10 Years Later

So many things dramatically changes over 10 years, but it happens so gradually that we didn’t pay any attention to it when it happens. Here are some examples.

  • The IT support in my office was gray haired. When I just started my career, IT support is a profession of young people. Now, when the outsourced IT person appeared in my office, I realized that he is also in his 30-40s. That changed.
  • Credit card processing is so quick. Now, I don’t bother to use cash since most of the time, the credit card processing is as quick as the same time as swiping card – it is supposed to work that way, but when I just started to use credit card, it easily takes few minutes, waiting for the printing machine to start printing. Sometimes, I have to make some phone calls to the bank and let the bank call center person to teach the cashier how to swipe the card.
  • The business meal in the Xujiahui area gradually raised to a level higher than Hong Kong, and most places in U.S. The set dish has reached to 58 RMB (8-9 USD) or higher. The 10 RMB box meal completely disappeared from this area.
  • The CPI has raised to a level that people in Shenzhen started to buy home supplies in Hong Kong, and more people discuss about pork price these days than 10 years ago.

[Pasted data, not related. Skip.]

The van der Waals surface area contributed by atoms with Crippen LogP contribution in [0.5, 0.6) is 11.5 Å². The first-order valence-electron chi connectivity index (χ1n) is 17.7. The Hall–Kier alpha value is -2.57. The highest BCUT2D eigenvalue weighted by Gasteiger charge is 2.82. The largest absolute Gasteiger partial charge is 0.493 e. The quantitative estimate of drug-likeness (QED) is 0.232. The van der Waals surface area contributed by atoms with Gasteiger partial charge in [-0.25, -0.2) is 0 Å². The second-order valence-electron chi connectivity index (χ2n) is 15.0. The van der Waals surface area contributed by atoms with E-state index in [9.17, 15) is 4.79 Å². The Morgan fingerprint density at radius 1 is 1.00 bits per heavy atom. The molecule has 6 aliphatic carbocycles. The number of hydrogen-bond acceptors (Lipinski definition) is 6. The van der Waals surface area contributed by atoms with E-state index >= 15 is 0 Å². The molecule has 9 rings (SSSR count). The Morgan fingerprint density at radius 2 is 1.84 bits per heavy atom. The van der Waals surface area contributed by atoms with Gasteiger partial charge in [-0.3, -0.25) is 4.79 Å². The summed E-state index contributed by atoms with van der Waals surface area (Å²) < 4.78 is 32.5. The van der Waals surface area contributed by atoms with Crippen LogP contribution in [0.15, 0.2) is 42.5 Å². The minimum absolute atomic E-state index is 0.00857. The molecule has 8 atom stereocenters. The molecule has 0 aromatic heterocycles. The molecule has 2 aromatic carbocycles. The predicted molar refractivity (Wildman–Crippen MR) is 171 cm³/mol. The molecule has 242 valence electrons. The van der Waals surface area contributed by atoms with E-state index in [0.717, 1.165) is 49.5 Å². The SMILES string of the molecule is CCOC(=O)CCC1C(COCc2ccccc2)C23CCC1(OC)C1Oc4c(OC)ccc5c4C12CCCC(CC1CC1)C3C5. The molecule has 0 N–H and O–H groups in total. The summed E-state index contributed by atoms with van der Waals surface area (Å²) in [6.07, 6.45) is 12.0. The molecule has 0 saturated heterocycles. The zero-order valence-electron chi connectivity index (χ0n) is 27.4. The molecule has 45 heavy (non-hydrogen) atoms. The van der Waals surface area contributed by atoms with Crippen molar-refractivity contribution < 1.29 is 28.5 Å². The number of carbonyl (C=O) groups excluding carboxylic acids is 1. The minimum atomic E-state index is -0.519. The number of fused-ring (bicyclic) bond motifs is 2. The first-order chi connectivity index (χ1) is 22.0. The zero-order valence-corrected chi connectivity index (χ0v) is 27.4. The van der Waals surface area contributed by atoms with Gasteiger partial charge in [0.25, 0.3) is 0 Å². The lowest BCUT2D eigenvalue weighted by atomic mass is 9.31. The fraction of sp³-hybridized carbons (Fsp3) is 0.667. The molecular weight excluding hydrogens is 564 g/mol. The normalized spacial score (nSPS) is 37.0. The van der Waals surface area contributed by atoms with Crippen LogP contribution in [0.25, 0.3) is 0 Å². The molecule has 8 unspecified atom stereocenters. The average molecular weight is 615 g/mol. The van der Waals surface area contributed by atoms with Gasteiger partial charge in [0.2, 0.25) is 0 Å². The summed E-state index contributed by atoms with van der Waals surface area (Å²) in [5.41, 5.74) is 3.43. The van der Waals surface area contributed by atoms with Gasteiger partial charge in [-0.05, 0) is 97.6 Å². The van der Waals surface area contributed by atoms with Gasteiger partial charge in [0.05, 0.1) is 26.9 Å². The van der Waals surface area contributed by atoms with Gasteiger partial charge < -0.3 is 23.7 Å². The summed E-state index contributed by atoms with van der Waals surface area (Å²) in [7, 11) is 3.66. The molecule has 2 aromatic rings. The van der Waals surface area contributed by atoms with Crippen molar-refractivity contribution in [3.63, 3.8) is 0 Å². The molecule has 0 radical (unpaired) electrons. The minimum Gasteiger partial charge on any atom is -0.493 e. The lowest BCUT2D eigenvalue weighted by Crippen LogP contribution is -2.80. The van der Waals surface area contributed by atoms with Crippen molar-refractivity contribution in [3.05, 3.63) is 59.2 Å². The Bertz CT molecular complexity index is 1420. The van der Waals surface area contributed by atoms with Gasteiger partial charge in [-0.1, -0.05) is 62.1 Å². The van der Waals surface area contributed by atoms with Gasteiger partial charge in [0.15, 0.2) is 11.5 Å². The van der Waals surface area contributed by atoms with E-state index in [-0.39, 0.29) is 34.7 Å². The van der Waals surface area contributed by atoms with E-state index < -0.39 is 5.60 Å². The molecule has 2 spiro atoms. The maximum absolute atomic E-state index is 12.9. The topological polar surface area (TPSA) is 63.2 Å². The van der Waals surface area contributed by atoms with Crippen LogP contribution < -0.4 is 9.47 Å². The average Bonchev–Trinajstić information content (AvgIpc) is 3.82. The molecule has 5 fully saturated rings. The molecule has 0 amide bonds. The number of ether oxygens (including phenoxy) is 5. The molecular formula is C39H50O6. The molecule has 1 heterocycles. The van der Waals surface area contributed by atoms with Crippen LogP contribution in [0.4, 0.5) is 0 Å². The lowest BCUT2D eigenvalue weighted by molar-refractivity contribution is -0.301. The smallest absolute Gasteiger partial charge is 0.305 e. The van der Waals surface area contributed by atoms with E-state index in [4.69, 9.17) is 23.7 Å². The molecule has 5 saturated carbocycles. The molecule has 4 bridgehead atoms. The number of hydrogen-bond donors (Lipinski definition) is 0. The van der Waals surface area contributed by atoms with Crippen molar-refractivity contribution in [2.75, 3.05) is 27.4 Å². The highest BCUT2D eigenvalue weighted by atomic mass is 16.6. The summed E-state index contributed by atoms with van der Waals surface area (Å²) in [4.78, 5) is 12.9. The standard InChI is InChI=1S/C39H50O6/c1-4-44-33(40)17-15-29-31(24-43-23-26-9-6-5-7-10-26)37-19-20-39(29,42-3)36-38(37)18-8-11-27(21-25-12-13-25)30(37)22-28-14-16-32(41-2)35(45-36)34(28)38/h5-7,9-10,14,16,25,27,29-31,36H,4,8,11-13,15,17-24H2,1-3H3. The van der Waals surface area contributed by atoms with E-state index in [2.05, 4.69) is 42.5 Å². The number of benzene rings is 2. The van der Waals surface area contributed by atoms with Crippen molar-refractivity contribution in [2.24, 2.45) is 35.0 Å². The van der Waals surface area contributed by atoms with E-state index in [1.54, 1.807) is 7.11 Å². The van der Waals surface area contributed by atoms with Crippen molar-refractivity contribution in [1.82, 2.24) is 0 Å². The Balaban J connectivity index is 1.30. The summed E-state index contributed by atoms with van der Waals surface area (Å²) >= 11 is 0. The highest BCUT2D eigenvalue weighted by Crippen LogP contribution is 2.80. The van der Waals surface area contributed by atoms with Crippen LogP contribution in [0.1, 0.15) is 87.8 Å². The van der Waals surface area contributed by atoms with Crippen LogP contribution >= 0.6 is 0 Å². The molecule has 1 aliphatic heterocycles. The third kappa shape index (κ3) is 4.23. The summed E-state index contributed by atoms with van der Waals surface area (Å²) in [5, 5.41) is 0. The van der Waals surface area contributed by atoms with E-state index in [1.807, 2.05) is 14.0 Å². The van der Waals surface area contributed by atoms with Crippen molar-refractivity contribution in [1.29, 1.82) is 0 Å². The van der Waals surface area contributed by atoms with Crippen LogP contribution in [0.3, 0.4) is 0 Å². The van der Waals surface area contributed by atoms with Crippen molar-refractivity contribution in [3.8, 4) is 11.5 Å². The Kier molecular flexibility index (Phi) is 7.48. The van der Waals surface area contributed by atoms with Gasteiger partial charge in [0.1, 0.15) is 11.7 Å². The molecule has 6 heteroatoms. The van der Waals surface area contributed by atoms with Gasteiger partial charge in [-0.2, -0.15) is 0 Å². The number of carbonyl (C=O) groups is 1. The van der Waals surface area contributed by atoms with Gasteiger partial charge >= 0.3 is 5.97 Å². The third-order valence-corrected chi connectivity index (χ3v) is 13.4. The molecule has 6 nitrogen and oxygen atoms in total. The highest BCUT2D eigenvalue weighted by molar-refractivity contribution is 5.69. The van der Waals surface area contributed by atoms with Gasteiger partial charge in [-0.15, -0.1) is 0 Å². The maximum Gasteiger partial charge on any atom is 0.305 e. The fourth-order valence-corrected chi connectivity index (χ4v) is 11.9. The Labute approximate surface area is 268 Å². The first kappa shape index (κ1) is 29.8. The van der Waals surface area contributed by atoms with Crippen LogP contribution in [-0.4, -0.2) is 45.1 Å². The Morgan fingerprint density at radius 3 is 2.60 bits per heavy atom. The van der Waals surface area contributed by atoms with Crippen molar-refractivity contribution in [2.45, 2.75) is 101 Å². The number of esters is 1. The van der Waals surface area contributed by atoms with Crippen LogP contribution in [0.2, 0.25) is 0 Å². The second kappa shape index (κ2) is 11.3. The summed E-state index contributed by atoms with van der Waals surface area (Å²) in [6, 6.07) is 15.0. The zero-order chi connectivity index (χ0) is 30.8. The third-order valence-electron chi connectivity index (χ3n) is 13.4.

10 Years. Many things changed.

7 thoughts on “10 Years Later

  1. Raychenon

    “The business meal in the Xujiahui area gradually raised to a level higher than Hong Kong”

    That’s what I noticed, a HK Dollar a bit LESS than RMB, HK food was not expensive compared to its cost of living. Or rather Beijing and Shanghai are not that cheap anymore. They raised to the level of Hong Kong.

    In next articles, it’d be interesting how you address these rapid growth rate and inflation.

  2. mwinter

    10 years later, people like you also wonder what else should they buy after iPod, iPad and MacBook Air… So don’t complain about “high” lunch prices like 60 RMB as if you couldnt afford it…

    The surprising thing is there are so many rich people in China now (in absolute numbers).

    What is even more surprising, however, is that these people have totally forgotten or seem ignorant of the fact that relatively they are an utter minority and the majority can neither pay for the rents, the lunch prices nor the gadgets they take for granted…

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